The S-Cradle (aka Security Cradle) is an upcoming product from a Korean company called Saintioe. I bumped into them at the Startup Launchpad within the Global Sources electronic expo in Hong Kong, in the Startup Launchpad section. The idea isn’t new, but S-Cradle may succeed where others failed.
You may remember that in 2015, some apps aimed to turn old phones into home surveillance cameras. Since the recycling rate of phones is relatively low, we know that there are a lot of old phones waiting to have a second life. However, previous solutions where only software-based and this is where S-Cradle brings some fresh air, with a small hardware addition that can make a big difference.
"A SMALL HARDWARE ADDITION THAT CAN MAKE A BIG DIFFERENCE"As its name indicates, it’s a cradle that will host the phone and power it through a simple cable. The cradle itself is powered by USB, just like any phone. The cradle needs power because it can rotate and tilt to expand the phone’s video coverage area to 350 Degrees. That’s important because cameras are often not that wide, and this allows many times the coverage area of a static camera.
S-Cradle will also cut the power to your phone when the battery is at 100%, thus managing better the overall life-cycle of the phone’s battery, which could be shortened if it was always plugged to a charging source.
The phone needs to have the S-Cradle app installed, and a two-way communication will be established. The cradle knows states such as the phone’s battery life, and the phone will receive wake-up commands from the cradle when the cradle’s IR sensor detects a presence (it’s the white dot on the cradle). This allows the phone not to be ON at all times and relying on image analysis to know if someone is around.
It makes it also unlikely that false-positive triggered by moving shadows or change in lighting triggers the cradle IR sensor. If you have home cameras, you know this happens all the time. The small and cheap IR sensor wakes up when it sees the heat from a living being (cats will trigger them too), so the false-positive should be lower.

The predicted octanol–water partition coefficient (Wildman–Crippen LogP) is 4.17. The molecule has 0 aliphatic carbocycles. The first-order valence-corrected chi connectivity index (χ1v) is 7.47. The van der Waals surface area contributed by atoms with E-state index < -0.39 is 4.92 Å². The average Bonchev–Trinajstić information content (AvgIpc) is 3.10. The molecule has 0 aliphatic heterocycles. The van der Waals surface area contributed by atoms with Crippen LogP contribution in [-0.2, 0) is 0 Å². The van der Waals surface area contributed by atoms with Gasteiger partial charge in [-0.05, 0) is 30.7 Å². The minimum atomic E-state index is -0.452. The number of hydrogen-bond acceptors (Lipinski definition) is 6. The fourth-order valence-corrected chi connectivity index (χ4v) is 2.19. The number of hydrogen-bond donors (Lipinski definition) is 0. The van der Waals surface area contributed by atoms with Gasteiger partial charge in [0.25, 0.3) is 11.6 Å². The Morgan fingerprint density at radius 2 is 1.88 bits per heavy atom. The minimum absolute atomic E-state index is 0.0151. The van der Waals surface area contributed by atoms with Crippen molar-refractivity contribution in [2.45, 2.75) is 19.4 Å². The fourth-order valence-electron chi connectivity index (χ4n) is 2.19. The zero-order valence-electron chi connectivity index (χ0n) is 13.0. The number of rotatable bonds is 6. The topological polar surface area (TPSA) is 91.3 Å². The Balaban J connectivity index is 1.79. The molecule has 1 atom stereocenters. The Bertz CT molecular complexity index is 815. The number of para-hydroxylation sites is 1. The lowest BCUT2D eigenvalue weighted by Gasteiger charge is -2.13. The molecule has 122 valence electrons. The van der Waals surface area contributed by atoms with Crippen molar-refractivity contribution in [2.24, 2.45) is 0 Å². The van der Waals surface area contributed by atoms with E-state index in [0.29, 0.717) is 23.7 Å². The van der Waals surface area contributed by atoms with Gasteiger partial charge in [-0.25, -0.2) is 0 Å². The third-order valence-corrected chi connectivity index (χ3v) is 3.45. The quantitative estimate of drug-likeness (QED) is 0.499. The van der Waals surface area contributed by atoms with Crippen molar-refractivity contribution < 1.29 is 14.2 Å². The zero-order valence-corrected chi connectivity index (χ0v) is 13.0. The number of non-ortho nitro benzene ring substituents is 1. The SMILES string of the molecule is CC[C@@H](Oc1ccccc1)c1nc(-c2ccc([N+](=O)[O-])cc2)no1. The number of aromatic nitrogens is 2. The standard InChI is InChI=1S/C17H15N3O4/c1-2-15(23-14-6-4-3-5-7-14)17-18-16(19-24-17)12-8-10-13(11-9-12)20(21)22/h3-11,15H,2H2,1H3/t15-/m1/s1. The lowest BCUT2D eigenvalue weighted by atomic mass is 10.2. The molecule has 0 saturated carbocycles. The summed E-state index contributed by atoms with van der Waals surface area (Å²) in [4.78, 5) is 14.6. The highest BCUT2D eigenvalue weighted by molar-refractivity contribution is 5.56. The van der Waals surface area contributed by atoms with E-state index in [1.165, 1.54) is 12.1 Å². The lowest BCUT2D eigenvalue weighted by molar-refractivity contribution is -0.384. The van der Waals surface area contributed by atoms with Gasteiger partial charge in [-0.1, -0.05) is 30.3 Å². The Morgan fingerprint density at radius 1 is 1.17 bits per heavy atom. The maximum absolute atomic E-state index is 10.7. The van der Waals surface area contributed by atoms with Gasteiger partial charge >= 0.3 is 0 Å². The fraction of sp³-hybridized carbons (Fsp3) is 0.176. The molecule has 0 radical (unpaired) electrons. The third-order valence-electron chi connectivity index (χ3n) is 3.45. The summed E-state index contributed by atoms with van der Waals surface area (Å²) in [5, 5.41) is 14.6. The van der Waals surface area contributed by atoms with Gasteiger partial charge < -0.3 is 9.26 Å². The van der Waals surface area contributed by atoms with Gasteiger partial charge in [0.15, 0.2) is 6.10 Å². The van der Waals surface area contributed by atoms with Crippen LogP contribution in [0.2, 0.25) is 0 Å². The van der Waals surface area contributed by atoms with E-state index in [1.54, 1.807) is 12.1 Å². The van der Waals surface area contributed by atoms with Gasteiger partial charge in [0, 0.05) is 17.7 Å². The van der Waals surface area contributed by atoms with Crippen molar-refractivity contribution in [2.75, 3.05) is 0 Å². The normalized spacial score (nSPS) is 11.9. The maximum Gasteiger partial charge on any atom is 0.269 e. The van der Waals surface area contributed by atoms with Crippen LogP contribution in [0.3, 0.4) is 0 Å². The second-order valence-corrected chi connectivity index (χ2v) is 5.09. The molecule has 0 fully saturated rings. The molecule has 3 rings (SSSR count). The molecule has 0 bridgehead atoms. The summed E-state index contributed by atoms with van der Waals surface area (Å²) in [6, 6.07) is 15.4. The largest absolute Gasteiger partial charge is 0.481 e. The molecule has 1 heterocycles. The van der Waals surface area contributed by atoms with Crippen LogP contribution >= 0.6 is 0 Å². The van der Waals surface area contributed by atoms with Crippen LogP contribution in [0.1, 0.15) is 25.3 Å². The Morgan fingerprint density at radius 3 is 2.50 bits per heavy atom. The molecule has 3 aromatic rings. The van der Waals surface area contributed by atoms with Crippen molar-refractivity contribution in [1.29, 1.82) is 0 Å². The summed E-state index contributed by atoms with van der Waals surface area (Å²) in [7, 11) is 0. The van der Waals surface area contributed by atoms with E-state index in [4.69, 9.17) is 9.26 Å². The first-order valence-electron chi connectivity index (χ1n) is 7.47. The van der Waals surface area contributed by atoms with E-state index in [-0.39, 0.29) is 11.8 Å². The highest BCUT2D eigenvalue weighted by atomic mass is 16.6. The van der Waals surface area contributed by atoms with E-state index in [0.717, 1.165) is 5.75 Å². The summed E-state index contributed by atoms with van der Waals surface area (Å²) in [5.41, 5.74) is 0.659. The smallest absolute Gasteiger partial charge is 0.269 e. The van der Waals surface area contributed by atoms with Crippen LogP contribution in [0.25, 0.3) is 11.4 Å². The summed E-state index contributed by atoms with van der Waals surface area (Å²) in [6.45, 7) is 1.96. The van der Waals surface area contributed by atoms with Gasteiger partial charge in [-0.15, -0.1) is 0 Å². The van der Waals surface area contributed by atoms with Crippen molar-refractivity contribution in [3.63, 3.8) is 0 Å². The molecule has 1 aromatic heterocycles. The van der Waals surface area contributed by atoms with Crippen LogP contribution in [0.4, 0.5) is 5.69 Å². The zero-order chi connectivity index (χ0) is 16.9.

The phone’s app can send notifications, and it’s up to you to choose if the phone connects to WIFI or cellular data. Live streaming will be available, but there is no cloud recording option – for now. You will need an Android 4.4+ phone. The cradle has a humidity sensor and a temperature sensor, which can be used to remotely control an Air conditioning unit with the cradle built-in IR emitter (it’s very common in Asia to have an AC remote)
Interestingly, the cradle-S will cost around $40 (300 HKD) and will be available in Korea in the summer, then elsewhere after that. If you don’t have a phone laying around, you can pick up a brand-new LG G2 for about $100. The whole package would still cost less than a new Nest camera. Depending on the phone you use, the image quality could just blow away many home surveillance cameras.
At the moment, I don’t think that you can attach this cradle to a wall, and the retention system relies on gravity, although that may change in the final design.